Doesn't matter, it's not the jetting it's how much exhaust is coming out of the cylinder. Two strokes rely on back pressure to run (well all engines do really, 2 strokes are quite a bit more touchy.) If you did get the 700 pipe on a 580, it would run like crap.
As these guys have pointed out, there are more to just slapping pipes on a sled. A pipes is designed specifically for Swept Volume, Temperature, RPM, Port timing, and Port Dimensions. It's very doubtful that these are even close on those two sleds. Also you could run the pipes and jet for it, but it wouldn't benefit you at all. In fact I'd bet you'd lose power and response. But in a tight spot it may work.
These guys also mentioned back pressure. They are pretty much right it is back pressure, but many people confuse two things. The pressure waves that actually forced fuel back into the cylinders and a residual back pressure created by the stingers and the silencers is also important.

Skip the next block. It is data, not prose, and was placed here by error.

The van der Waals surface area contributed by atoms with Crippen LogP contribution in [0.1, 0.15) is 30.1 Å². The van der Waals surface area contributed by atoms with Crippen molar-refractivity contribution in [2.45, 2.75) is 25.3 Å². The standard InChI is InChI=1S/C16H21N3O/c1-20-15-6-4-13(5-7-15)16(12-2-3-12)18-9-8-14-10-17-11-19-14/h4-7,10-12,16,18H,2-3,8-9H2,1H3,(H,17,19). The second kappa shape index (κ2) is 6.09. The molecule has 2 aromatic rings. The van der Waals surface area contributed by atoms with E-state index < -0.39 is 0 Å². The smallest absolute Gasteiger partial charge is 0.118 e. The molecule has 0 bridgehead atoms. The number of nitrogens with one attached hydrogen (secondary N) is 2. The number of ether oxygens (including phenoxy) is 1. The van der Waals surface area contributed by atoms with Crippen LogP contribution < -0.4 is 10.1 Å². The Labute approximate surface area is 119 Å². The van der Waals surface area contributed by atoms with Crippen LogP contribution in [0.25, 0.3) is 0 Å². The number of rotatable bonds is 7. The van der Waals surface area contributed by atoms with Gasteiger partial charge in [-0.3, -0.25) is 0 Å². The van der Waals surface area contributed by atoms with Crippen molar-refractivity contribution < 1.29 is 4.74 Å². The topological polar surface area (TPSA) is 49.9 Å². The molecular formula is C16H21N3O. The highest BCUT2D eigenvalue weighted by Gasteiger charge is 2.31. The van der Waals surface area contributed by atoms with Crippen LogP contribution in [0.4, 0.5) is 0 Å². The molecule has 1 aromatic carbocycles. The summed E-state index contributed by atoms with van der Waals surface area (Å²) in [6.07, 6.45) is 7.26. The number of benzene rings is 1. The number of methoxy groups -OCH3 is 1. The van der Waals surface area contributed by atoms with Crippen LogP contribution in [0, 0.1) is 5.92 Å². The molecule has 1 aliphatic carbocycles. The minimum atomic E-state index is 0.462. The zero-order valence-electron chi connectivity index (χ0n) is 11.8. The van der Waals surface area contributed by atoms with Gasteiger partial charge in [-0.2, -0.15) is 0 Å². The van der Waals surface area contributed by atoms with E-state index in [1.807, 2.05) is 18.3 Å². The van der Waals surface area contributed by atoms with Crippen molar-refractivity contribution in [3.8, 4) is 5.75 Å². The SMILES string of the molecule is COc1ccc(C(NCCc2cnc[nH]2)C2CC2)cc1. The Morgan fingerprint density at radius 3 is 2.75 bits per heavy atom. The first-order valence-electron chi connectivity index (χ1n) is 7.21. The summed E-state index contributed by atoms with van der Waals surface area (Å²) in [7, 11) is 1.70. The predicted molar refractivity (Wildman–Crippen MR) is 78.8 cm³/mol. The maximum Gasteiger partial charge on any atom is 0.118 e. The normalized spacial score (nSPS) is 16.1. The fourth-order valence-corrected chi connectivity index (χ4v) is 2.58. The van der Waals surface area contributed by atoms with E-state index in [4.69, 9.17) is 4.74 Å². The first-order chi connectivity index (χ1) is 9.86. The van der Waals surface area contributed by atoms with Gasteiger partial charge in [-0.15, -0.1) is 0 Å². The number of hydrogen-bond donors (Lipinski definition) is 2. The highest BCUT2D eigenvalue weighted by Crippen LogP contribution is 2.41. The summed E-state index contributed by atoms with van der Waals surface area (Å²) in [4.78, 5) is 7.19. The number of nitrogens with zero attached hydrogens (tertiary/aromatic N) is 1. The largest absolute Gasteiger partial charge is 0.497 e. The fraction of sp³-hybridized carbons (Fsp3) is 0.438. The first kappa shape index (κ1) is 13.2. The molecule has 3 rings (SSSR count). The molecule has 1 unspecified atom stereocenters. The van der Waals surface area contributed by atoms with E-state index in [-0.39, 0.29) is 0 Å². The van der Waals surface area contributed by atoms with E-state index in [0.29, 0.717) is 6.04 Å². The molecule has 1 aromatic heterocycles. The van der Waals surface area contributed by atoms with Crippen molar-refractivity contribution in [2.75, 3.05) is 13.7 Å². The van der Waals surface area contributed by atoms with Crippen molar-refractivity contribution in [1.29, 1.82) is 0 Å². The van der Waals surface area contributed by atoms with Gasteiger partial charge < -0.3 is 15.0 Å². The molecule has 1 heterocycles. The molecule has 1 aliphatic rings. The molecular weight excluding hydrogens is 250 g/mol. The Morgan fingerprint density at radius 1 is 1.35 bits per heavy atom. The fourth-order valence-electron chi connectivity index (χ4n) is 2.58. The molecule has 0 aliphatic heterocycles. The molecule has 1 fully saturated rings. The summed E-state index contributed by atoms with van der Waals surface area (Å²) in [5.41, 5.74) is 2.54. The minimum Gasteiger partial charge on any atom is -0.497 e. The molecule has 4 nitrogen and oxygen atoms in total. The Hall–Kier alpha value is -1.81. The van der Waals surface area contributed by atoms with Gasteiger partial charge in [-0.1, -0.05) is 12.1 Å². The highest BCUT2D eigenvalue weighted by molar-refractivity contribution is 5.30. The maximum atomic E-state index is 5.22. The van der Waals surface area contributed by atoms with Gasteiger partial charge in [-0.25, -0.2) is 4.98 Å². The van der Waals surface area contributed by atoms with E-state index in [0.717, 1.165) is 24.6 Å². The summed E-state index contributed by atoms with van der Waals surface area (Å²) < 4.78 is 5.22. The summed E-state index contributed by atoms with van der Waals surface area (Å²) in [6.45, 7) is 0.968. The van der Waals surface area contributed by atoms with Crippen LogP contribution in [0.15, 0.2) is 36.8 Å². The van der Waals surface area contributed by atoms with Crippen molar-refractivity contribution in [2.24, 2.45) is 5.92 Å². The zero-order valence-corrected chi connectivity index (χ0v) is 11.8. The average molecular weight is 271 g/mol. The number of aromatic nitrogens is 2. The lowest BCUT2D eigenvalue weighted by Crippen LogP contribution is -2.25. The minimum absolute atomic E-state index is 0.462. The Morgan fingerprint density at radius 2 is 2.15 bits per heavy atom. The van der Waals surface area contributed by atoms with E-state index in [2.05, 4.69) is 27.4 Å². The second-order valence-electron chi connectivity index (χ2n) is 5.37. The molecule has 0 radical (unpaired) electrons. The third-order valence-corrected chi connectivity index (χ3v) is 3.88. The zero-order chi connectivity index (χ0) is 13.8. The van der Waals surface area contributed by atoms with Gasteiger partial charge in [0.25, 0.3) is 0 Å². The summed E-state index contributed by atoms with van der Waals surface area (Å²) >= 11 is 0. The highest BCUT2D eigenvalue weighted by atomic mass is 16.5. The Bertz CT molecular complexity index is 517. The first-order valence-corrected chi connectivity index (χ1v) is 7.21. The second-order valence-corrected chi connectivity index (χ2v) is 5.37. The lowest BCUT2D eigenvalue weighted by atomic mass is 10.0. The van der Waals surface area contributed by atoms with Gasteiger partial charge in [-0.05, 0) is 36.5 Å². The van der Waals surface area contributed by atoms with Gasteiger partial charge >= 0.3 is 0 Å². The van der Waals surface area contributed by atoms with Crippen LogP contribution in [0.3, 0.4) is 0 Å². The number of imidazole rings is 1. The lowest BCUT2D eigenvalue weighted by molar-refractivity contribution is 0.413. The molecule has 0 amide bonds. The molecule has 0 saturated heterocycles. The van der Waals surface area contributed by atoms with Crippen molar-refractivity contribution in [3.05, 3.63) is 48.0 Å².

A pipe is always at a high pressure state, due the resistance the stinger and silencer offer, this keeps some of the exhaust in the pipe and the exhaust dissipates heat to the pipe which keeps them at temperature.
The pressure waves as I like to call them, to keep the two separate and defined, are the waves that emanate from the exhaust port on the down stroke of piston. This wave travels through the pipe and is reflected and manipulated by the pressure changes. There are two rules here...
1. A bigger volume creates a low pressure from the area the wave emanated.
2. A volume that gets smaller is reflecting high pressure wave back to the area the wave emanated.
If you wantr to read more here's my website I devoted to the subject...
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